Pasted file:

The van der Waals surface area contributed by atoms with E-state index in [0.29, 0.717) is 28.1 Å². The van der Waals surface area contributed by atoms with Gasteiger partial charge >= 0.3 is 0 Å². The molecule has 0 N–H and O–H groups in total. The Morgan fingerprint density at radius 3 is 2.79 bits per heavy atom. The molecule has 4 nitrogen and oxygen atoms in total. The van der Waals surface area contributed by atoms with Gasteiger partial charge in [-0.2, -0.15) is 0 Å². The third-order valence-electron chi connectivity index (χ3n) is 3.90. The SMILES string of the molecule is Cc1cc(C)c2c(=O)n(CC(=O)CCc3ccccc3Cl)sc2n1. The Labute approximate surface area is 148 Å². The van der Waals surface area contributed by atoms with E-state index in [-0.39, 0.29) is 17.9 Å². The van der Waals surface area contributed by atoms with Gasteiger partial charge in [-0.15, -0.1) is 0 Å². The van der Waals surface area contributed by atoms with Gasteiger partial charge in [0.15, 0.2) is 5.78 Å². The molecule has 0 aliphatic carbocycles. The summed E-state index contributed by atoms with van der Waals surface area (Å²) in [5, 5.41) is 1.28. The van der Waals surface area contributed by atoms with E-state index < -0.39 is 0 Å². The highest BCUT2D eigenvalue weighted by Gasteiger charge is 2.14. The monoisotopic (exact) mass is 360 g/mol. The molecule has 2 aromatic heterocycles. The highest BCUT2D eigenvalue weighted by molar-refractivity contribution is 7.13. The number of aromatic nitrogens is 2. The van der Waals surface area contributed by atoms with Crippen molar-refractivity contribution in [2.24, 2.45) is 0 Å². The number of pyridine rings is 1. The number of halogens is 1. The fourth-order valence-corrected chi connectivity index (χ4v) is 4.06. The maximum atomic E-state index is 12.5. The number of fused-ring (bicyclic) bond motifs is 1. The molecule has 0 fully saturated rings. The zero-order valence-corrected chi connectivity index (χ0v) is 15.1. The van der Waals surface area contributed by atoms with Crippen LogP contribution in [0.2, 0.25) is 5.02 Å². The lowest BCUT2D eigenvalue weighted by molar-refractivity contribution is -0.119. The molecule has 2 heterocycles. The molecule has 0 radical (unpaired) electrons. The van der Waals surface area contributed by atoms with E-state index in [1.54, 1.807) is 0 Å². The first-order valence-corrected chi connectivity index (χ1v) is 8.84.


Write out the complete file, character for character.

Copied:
The van der Waals surface area contributed by atoms with E-state index in [0.29, 0.717) is 28.1 Å². The van der Waals surface area contributed by atoms with Gasteiger partial charge >= 0.3 is 0 Å². The molecule has 0 N–H and O–H groups in total. The Morgan fingerprint density at radius 3 is 2.79 bits per heavy atom. The molecule has 4 nitrogen and oxygen atoms in total. The van der Waals surface area contributed by atoms with Gasteiger partial charge in [-0.2, -0.15) is 0 Å². The third-order valence-electron chi connectivity index (χ3n) is 3.90. The SMILES string of the molecule is Cc1cc(C)c2c(=O)n(CC(=O)CCc3ccccc3Cl)sc2n1. The Labute approximate surface area is 148 Å². The van der Waals surface area contributed by atoms with E-state index in [-0.39, 0.29) is 17.9 Å². The van der Waals surface area contributed by atoms with Gasteiger partial charge in [-0.15, -0.1) is 0 Å². The van der Waals surface area contributed by atoms with Gasteiger partial charge in [0.15, 0.2) is 5.78 Å². The molecule has 0 aliphatic carbocycles. The summed E-state index contributed by atoms with van der Waals surface area (Å²) in [5, 5.41) is 1.28. The van der Waals surface area contributed by atoms with E-state index < -0.39 is 0 Å². The highest BCUT2D eigenvalue weighted by Gasteiger charge is 2.14. The monoisotopic (exact) mass is 360 g/mol. The molecule has 2 aromatic heterocycles. The highest BCUT2D eigenvalue weighted by molar-refractivity contribution is 7.13. The number of aromatic nitrogens is 2. The van der Waals surface area contributed by atoms with Crippen molar-refractivity contribution in [2.24, 2.45) is 0 Å². The number of pyridine rings is 1. The number of halogens is 1. The fourth-order valence-corrected chi connectivity index (χ4v) is 4.06. The maximum atomic E-state index is 12.5. The number of fused-ring (bicyclic) bond motifs is 1. The molecule has 0 fully saturated rings. The zero-order valence-corrected chi connectivity index (χ0v) is 15.1. The van der Waals surface area contributed by atoms with Crippen LogP contribution in [0.2, 0.25) is 5.02 Å². The lowest BCUT2D eigenvalue weighted by molar-refractivity contribution is -0.119. The molecule has 2 heterocycles. The molecule has 0 radical (unpaired) electrons. The van der Waals surface area contributed by atoms with E-state index in [1.54, 1.807) is 0 Å². The first-order valence-corrected chi connectivity index (χ1v) is 8.84.